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Best Solution to Managing a Multi-Generational Workforce

Posted on February 25, 2014
Debra KabalkinWritten by Debra Kabalkin | Email author

Did you know that today there are five generations working together today in the workforce?   As demographics shift, workforce issues for businessesmh900240341 need to be addressed as workers are staying in the workplace longer and putting off retirement.

To understand how to manage each you need to understand the differences

Generation

Born

Traits

Traditionals

Workers born before 1946

Loyal, respectful of authority, stubbornly independent, excellent work ethic, dependable, and have advanced communication and interpersonal skills.

Baby Boomers

Workers born between 1946 – 1965

Well-educated, question authority, excellent teamwork skills, and thrive on adrenaline-charged assignments.

Generation X

Workers born between  1965-1980

Independent, family-focused, intolerant of bureaucracy, critical, hardworking, and socially responsible.

Generation Y (Millennial)

Born 1981-1995

Highly socialized, loyal, technologically savvy, socially responsible, and require work-life balance.

Generation 2020 (Linksters)

Born after 1995

Technologically dependent, closely tied to parents, involved in green causes and social activism.

So what are some of the problems that managers and HR professionals need to consider?

  1. Older workers may have health problems, disabilities or physical limitations. – unfortunately the likelihood of having a disability increases with age; reported rates double from 19.4 percent for ages 45-54 to 38.4 percent for ages 65-69.¹
  2. Technology differences are a major problem between the generations. As workforce expands, the comfort level gap with computers, mobile devices, tablets, and social media does too. The Millennial generation expects that their work environment be digital, quick and collaborative. While, the Traditionalists and Boomers need more training and time to adjust to the technology and tools they have not become accustom to.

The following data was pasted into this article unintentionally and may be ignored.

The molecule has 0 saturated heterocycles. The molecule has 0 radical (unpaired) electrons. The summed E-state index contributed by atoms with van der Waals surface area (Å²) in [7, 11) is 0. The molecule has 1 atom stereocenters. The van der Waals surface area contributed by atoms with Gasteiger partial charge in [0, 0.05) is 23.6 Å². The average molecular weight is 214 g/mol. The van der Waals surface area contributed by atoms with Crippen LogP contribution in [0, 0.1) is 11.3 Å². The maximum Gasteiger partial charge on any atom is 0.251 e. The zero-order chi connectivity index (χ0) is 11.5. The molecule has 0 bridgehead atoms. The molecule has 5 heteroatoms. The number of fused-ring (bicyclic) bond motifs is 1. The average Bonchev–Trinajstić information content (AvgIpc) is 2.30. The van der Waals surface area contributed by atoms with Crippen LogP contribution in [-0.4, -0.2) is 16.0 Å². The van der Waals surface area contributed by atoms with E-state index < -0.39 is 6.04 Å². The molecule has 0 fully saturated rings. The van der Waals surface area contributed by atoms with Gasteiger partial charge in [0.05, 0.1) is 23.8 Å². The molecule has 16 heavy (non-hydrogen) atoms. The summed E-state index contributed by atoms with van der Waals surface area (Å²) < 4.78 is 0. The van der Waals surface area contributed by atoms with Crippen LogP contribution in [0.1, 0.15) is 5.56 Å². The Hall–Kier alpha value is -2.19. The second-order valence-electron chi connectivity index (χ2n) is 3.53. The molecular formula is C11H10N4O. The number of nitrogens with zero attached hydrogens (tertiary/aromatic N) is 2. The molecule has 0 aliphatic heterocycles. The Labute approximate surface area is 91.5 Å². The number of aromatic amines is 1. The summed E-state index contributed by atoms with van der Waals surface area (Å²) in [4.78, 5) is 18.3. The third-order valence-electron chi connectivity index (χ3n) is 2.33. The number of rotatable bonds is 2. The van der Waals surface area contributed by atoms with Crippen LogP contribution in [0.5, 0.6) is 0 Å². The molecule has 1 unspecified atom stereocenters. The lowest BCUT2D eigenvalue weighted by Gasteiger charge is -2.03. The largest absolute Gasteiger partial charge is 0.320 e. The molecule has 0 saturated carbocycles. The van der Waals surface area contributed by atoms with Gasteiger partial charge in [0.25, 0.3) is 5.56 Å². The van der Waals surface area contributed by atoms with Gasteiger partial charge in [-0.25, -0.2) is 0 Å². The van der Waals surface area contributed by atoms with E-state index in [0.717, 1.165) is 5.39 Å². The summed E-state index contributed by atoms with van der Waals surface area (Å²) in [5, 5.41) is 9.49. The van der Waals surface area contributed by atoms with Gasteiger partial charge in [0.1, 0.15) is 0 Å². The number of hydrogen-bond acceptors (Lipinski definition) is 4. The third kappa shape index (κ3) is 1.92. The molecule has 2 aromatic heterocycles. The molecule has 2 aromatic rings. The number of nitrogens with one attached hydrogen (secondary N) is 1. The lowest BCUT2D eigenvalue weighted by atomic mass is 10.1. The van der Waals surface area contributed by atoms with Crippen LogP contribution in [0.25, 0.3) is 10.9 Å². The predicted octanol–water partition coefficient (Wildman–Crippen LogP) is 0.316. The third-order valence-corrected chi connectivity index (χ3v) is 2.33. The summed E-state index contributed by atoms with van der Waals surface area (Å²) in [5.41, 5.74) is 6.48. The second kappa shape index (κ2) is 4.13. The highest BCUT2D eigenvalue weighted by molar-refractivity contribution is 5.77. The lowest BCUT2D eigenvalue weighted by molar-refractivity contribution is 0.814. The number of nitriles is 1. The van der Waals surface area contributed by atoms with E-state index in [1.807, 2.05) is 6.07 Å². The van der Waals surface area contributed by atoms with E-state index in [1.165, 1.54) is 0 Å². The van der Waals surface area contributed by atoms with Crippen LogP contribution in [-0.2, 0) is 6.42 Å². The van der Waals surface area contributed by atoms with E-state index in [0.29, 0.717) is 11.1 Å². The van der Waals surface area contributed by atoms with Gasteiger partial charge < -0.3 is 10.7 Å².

3. Perceptions between the different generations can cause problems. The older generations (Traditionals and Boomers) seems to look at the young generation (Gen Y) as though they’re not very committed, and they don’t want to work as hard because they are looking for work-life balance.
  4. Problems can arise when younger bosses manage workers of a significantly different age group. The Boomer generation may say they won’t work for younger supervisors because younger bosses have dictatorial attitudes as they supervise older employees.

So how do you integrate the generations? Training is the solution; whether it is offering leadership classes for the younger supervisors (to teach them how to manage an older worker), or computer training for the older workers (so they can collaborate with the younger generations).

Trainers need to understand what learning activities are most engaging for learners today and recognize the significance of each learner’s contribution and should seek regular feedback to ensure learning is taking place.

1. Erica Steinmetz, (2006). Americans with Disabilities: 2002. Household Economic Studies U.S. Census Bureau Current Population Reports Issued May 2006

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